2B40.50 - Density Gradient
See also 2B40.50 in Heat and Fluids
24 hrs in advance prepare 3000 ml of saturated salt water. Carefully pour off 900 ml, color red and put in the 4000 ml beaker. The next layer is diluted to 50 percent saturated and not colored. Float the cork pad on the layer in the 4000 ml beaker and using the funnel and eyedropper gently pour the 50 percent layer over the cork so that the layers retain a definite separation. The next layer is 25 percent saturated, colored blue, and added to the beaker in the same manner. The next layer is pure distilled water, colored yellow and added in the same manner. All layers should be of about 900 ml volume. Where the blue and yellow layer mix they will produce a green layer which is why the colors I have designated work best in this order. Now, by heating with a hot plate the bottom layer will boil until it eventually mixes with the next layer which boils and mixes with the next layer etc. If the top layer is chilled and ice added the bottom three layers will be almost furiously boiling before the ice cubes are melted. If undisturbed the layers will remain distinct for several weeks. Initially when you start to pour one layer onto the other it is much easier to use the 60 cc syringe. This offers better control of the volume and speed of the added water thus giving a much more distinct boundary interface.
- Richard M. Heavers, "Oscillations in a Linearly Stratified Salt Solution," TPT, Vol. 45, # 4, April 2007, p. 241.
- Ronald M. Cosby, "Natural Convection in a Stratified Fluid", TPT, Vol. 30, # 7, Oct. 1992, p. 434.
- Ronald M. Cosby, Douglas E. Petry, "Simple Buoyancy Demonstrations Using Saltwater", TPT, Vol. 27, # 7, Oct. 1989, p. 550.
- David F. Paskausky, "Salinity Variation", TPT, Vol. 25, # 2, Feb. 1987, p. 73.
- C. Booth, Tom Beer, and J. D. Penrose, "Diffusion of Salt in Tap Water", AJP, Vol. 46, # 5, May 1978, p. 525.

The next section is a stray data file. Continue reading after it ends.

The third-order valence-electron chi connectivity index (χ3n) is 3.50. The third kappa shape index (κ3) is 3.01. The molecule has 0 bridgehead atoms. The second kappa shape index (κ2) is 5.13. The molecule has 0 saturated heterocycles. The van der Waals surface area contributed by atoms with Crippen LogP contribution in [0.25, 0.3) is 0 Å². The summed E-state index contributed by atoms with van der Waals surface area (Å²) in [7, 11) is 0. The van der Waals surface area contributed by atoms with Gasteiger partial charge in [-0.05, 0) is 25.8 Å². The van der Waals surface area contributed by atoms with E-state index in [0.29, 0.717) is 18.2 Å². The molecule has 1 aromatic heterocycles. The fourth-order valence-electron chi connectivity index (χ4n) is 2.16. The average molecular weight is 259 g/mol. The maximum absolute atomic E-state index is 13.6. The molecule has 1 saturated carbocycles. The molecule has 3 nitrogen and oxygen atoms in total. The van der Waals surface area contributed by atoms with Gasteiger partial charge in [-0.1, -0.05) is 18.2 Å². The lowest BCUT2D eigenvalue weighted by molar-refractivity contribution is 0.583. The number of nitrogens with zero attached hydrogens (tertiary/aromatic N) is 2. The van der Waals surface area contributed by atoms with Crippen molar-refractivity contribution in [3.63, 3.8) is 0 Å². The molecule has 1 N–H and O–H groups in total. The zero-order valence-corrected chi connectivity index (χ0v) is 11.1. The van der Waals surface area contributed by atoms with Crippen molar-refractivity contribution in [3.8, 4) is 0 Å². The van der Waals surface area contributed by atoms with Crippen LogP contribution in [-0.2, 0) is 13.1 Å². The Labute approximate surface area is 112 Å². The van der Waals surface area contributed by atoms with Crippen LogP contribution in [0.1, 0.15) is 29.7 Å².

- Jeff R. Carpenter, Mary-Louise Timmermans, "Temperature Steps in Salty Seas", Physics Today, Mar. 2012, p. 66.
- Tik Liem, "Can Ice-Water Boil", Investigation to Science Inquiry, pp. 204.
- 50 Fun Experiments for the Mad Scientist in You, "Diet Coke vs Coke Floating Smackdown", National Geographic Kids, p. 118.
- William McNairy, "Baffling Buoyancy", 2008 AAPT/PIRA Apparatus Competition, An Entry for the Low Cost Category.
- George M. Hopkins, "Hydraulic Ram", Experimental Science, p. 81.
- John Henry Pepper, Henry George Hine, The Boy's Playbook of Science, p. 53.
- Martin Gardner, "The Mysterious Egg", Smart Science Tricks, p. 19.
- Janice VanCleave, "1: Floating Egg", Teaching the Fun of Physics, p. 9.
- "Daffy Densities", Countertop Chemistry, The Science House, North Carolina State University.
- "Floating Drop of Oil", Unknown Source.
- Janice VanCleave, "Mover", 200 Gooey, Slippery, Slimy, Weird, & Fun Experiments, pp. 153.
- Janice VanCleave, "Sinker", Earth Science for Every Kid - 101 Easy Experiments That Really Work, pp. 196-197.
- #151, "Streamers", Janice VanCleave's 204 Sticky, Gloppy, Wacky, and Wonderful Experiments.
- Joey Green, "Rainbow Machine", The Mad Scientist Handbook, Vol. 2, p. 81.
- Bobby Mercer, "Pop in a Glass", Junk Drawer Chemistry, 2016, p. 85.
- Bobby Mercer, "Mysterious Floating Egg", Junk Drawer Chemistry, 2016, p. 88.
- Guinness World Records, "Saltiest Lake", 2003, p. 78.
- Tik L. Liem, "The Floating Oil Sphere", Invitations to Science Inquiry - Supplement to 1st and 2nd Ed. p. 46.
- Tik L. Liem, "Which Will Float Where?", Invitations to Science Inquiry - Supplement to 1st and 2nd Ed. p. 47.
- Borislaw Bilash II, “Observation of a Density Column“, A Demo A Day – A Year of Physical Science Demonstrations, p. 23.
- Julius Sumner Miller, Q165 & A165, Millergrams II – Some More Enchanting Questions for Enquiring Minds, p. 39 & 95.
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